Washington’s volcanoes are getting some enhanced — and high-tech — scientific scrutiny this summer.
This weekend, about 75 geophysicists from around the world are gathering at Mount St. Helens to bore 23 holes into the mountain so they can create seismic waves with small explosions equivalent to a magnitude 2 earthquake.
They also will be locating some 3,500 new seismic sensors all around the volcano.
The new measuring devices mark the final preparation for a big volcano mapping project that scientists say will enable the equivalent of an ultrasound and CT scan of the volcano’s internal plumbing.
- WWU cancels classes Tuesday after racial threats on social media
- Teen, one of 14 siblings, finally gets to be a kid
- Seahawks re-sign Bryce Brown in Marshawn Lynch’s absence
- Report: Seahawks’ Marshawn Lynch has surgery Wednesday, could be back by late December
- Like Marshawn Lynch, Seahawks’ Thomas Rawls craves contact
Most Read Stories
“Mount St. Helens and other volcanos in the Cascade Range threaten urban centers from Vancouver to Portland, and we’d like to better understand their inner workings in order to better predict when they may erupt and how severe those eruptions are likely to be,” said Alan Levander of Houston’s Rice University, lead scientist for the experiment.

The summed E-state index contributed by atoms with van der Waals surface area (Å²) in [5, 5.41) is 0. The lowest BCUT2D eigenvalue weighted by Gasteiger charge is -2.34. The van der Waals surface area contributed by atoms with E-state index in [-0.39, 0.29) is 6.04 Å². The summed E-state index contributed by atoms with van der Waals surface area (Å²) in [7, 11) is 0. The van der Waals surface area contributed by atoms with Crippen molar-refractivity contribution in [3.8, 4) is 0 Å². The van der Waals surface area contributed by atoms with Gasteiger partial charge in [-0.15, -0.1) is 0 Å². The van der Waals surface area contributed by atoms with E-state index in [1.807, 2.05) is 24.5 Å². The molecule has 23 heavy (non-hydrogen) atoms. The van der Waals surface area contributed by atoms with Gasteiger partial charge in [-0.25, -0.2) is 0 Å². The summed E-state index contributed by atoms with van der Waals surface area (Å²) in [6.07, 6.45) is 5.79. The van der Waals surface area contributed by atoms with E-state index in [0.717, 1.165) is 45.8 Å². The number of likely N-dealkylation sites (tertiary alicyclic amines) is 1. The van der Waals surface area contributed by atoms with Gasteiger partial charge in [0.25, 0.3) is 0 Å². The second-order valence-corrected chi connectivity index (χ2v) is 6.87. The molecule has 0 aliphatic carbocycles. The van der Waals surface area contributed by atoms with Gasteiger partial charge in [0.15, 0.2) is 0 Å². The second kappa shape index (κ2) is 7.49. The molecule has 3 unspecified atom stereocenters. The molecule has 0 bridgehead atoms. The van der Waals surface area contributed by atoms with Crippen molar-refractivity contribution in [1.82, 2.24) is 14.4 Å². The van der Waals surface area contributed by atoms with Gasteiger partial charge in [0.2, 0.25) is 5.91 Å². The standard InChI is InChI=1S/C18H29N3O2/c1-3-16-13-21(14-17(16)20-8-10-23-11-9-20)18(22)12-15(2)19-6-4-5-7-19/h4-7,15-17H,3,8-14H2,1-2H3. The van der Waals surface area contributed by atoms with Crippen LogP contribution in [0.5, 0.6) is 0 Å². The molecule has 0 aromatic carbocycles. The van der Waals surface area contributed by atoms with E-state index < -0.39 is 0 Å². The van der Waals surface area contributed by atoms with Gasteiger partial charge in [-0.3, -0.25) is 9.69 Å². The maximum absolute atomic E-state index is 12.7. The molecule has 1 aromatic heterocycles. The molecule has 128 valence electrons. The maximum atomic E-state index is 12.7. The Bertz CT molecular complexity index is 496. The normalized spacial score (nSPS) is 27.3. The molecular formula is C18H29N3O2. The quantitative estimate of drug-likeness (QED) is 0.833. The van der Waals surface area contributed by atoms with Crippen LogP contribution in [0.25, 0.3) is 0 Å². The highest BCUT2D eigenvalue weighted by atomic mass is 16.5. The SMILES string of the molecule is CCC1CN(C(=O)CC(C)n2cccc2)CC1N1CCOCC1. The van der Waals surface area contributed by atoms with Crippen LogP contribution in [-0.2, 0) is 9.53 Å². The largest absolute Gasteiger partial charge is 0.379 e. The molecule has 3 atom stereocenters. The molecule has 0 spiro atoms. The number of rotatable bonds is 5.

Meanwhile, a study of Mount Rainier’s internal plumbing system was published this past week in the science journal Nature.
Researchers from Utah, Massachusetts, New Jersey and Norway used seismic imaging as part of an effort to look at the ways rocks and liquids affect magnetic fields in the Cascade Range, Seattlepi.com reported.
The “images” they made captured the way magma is fed into a reserve 5 miles under Mount Rainier that will be tapped eventually for eruptions, said geophysicist Phil Wannamaker of the University of Utah.
“But it does not provide any information on the timing of future eruptions from Mount Rainier or other Cascade Range volcanoes,” he said.
Wannamaker said the magma reserve appears to be 5 to 10 miles deep and 5 to 10 miles wide from east to west. The north-to-south dimensions can’t be determined because the researchers took only a sliced view of the system.